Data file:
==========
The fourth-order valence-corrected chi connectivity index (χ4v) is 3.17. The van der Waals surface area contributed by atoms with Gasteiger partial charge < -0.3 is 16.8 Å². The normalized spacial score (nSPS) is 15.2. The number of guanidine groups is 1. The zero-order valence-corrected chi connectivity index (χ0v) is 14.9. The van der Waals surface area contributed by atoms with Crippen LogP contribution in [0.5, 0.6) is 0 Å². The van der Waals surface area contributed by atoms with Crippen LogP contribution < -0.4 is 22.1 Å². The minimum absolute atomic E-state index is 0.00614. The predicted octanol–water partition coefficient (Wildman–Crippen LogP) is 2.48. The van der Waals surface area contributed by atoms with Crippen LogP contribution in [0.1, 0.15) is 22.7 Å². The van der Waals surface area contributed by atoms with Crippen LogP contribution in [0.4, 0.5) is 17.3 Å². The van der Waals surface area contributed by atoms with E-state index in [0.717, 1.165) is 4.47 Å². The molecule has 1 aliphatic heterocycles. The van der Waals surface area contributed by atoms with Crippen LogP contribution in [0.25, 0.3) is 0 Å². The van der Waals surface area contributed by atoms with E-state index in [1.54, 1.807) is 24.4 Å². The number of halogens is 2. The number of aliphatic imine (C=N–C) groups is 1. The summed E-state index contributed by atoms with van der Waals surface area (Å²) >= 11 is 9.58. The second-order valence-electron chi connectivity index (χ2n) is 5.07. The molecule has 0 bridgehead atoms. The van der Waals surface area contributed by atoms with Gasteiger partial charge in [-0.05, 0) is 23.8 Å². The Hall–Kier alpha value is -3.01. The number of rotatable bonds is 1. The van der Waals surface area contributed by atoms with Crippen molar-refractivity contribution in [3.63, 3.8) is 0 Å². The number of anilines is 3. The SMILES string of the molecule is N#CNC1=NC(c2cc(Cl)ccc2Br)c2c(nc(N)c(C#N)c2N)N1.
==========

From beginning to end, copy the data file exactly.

The fourth-order valence-corrected chi connectivity index (χ4v) is 3.17. The van der Waals surface area contributed by atoms with Gasteiger partial charge < -0.3 is 16.8 Å². The normalized spacial score (nSPS) is 15.2. The number of guanidine groups is 1. The zero-order valence-corrected chi connectivity index (χ0v) is 14.9. The van der Waals surface area contributed by atoms with Crippen LogP contribution in [0.5, 0.6) is 0 Å². The van der Waals surface area contributed by atoms with Crippen LogP contribution < -0.4 is 22.1 Å². The minimum absolute atomic E-state index is 0.00614. The predicted octanol–water partition coefficient (Wildman–Crippen LogP) is 2.48. The van der Waals surface area contributed by atoms with Crippen LogP contribution in [0.1, 0.15) is 22.7 Å². The van der Waals surface area contributed by atoms with Crippen LogP contribution in [0.4, 0.5) is 17.3 Å². The van der Waals surface area contributed by atoms with E-state index in [0.717, 1.165) is 4.47 Å². The molecule has 1 aliphatic heterocycles. The van der Waals surface area contributed by atoms with Crippen LogP contribution in [0.25, 0.3) is 0 Å². The van der Waals surface area contributed by atoms with E-state index in [1.54, 1.807) is 24.4 Å². The number of halogens is 2. The number of aliphatic imine (C=N–C) groups is 1. The summed E-state index contributed by atoms with van der Waals surface area (Å²) >= 11 is 9.58. The second-order valence-electron chi connectivity index (χ2n) is 5.07. The molecule has 0 bridgehead atoms. The van der Waals surface area contributed by atoms with Gasteiger partial charge in [-0.05, 0) is 23.8 Å². The Hall–Kier alpha value is -3.01. The number of rotatable bonds is 1. The van der Waals surface area contributed by atoms with Crippen molar-refractivity contribution in [3.63, 3.8) is 0 Å². The number of anilines is 3. The SMILES string of the molecule is N#CNC1=NC(c2cc(Cl)ccc2Br)c2c(nc(N)c(C#N)c2N)N1.